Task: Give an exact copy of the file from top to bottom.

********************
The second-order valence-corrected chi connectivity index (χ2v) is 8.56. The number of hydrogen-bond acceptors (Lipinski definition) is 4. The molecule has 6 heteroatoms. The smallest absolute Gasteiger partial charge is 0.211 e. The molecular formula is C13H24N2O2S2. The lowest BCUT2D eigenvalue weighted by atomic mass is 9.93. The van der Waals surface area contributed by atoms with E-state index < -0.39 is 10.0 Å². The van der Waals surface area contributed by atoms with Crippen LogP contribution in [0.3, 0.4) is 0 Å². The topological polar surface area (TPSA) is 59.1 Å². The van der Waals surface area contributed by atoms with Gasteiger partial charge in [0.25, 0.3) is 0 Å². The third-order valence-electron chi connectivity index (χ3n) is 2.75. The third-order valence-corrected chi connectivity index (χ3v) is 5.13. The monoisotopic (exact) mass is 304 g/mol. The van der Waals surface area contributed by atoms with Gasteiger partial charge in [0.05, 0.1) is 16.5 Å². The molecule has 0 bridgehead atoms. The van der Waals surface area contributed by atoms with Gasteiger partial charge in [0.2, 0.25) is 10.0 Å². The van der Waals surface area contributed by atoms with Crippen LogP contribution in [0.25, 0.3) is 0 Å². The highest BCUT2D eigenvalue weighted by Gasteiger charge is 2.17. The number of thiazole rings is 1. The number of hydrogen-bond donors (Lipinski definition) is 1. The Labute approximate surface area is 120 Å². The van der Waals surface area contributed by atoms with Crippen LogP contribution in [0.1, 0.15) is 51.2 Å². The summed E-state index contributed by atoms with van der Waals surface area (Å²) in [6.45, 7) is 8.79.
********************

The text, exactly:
The second-order valence-corrected chi connectivity index (χ2v) is 8.56. The number of hydrogen-bond acceptors (Lipinski definition) is 4. The molecule has 6 heteroatoms. The smallest absolute Gasteiger partial charge is 0.211 e. The molecular formula is C13H24N2O2S2. The lowest BCUT2D eigenvalue weighted by atomic mass is 9.93. The van der Waals surface area contributed by atoms with E-state index < -0.39 is 10.0 Å². The van der Waals surface area contributed by atoms with Crippen LogP contribution in [0.3, 0.4) is 0 Å². The topological polar surface area (TPSA) is 59.1 Å². The van der Waals surface area contributed by atoms with Gasteiger partial charge in [0.25, 0.3) is 0 Å². The third-order valence-electron chi connectivity index (χ3n) is 2.75. The third-order valence-corrected chi connectivity index (χ3v) is 5.13. The monoisotopic (exact) mass is 304 g/mol. The van der Waals surface area contributed by atoms with Gasteiger partial charge in [0.05, 0.1) is 16.5 Å². The molecule has 0 bridgehead atoms. The van der Waals surface area contributed by atoms with Gasteiger partial charge in [0.2, 0.25) is 10.0 Å². The van der Waals surface area contributed by atoms with Crippen LogP contribution in [0.25, 0.3) is 0 Å². The highest BCUT2D eigenvalue weighted by Gasteiger charge is 2.17. The number of thiazole rings is 1. The number of hydrogen-bond donors (Lipinski definition) is 1. The Labute approximate surface area is 120 Å². The van der Waals surface area contributed by atoms with Crippen LogP contribution in [0.1, 0.15) is 51.2 Å². The summed E-state index contributed by atoms with van der Waals surface area (Å²) in [6.45, 7) is 8.79.